When Mesut Ozil finally ended his near eight-year association with Arsenal, it came with the worst kind of closure for their fans. Two factions in conflict during his final days, months and year at the club seeing an end to a relationship both hoped would yield more.
At his best, Ozil was a walking wonder. Someone who could turn weathered adults into awestruck juveniles with actions big or small. The kind of footballer you only get so many of in a lifetime and should count yourself lucky if they pull on the shirt you adore. And yet, the bitter stand-off between Arsenal and Ozil reached such a level that few could argue the time had come to part ways. Neither side has won, one just lost a little bit less than the other.
As a case study in modern football discourse, the German World Cup winner is an example of the extremes that can exist at one club around one man. Now Fenerbahce is his new home and Arsenal have a younger core to fawn over. When the dust settles, perhaps both will reflect this break served both parties well. But as the Premier League waved goodbye to one mercurial figure, another was working at uniting both sides of the debate around him.
He tackled more (four) and regained possession more (nine) than any other player on the pitch. Despite being the deepest of United’s midfielders, he played more passes in the opposition half than anyone else.
You could can it all-action if you like. But in its realest sense, it was all-Pogba: delivering on all promised onto him by his biggest cheerleaders. His cult and legend distilled into 94 minutes on a dank west London evening.
Acolytes aren’t drawn in by conscientiousness, but reverence to those that seemingly exist on a higher plane. And in the 65th minute, the sceptics felt the tug of what has drawn so many to the altar of Pogba. In the space of six seconds, he unleashed upon us a stunning moment made up of smaller, sleeker moments. A turducken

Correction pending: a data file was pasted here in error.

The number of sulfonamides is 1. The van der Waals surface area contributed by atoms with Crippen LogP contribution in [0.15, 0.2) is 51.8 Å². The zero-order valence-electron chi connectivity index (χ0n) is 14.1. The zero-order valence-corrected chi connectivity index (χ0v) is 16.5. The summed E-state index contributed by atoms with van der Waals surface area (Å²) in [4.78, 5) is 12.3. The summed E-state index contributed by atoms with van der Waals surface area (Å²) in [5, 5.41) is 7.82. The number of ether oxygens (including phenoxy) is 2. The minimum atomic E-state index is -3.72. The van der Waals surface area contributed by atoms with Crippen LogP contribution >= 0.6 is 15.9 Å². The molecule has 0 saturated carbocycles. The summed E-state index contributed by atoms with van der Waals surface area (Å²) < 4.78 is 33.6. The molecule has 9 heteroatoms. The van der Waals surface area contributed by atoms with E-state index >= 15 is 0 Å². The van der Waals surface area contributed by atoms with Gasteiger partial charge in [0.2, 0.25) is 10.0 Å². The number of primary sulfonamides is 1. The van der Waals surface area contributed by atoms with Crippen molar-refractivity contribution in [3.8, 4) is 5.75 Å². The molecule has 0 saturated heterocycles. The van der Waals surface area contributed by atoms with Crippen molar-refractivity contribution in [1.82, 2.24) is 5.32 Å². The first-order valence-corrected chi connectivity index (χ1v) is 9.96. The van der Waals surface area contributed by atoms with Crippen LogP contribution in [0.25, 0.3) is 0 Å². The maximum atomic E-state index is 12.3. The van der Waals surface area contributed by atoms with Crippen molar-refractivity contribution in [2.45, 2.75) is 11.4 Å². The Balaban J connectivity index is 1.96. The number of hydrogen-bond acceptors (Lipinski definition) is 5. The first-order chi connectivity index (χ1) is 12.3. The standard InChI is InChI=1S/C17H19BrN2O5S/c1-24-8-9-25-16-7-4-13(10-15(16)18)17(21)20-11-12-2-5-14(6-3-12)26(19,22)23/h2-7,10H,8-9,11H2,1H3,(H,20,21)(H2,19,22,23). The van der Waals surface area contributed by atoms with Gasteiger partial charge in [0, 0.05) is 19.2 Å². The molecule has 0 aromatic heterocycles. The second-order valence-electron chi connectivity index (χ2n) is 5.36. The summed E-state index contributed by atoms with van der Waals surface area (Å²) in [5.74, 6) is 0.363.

“We’ve always said Paul Pogba can do everything,” Ole Gunnar Solskjaer said afterwards. “He can play wide, in central midfield, create chances and score goals. He’s really come on. The key was getting him match fit. Today he was in midfield and he was so committed and got tackles in as well as his goal.”
The problem over Pogba’s five years at Old Trafford has been his brief, both the role assigned and how it was interpreted. As a midfielder who can “more or less do everything”, he has been guilty of trying to do too much. A trait spun both ways depending on your side of the fence: a talent taking responsibility or an ego too big to follow instructions.
But Solskjaer has provided the 27-year-old with some necessary parameters and personnel around him to narrow his focus without stifling the best bits.
Against Fulham he was allowed to roam, but did so with the knowledge that Edinson Cavani and Bruno Fernandes were going to operate, essentially, as primary and secondary strikers. Pogba left them to the middle and did his searching out wide on the right, while the energetic Fred covered him in the centre.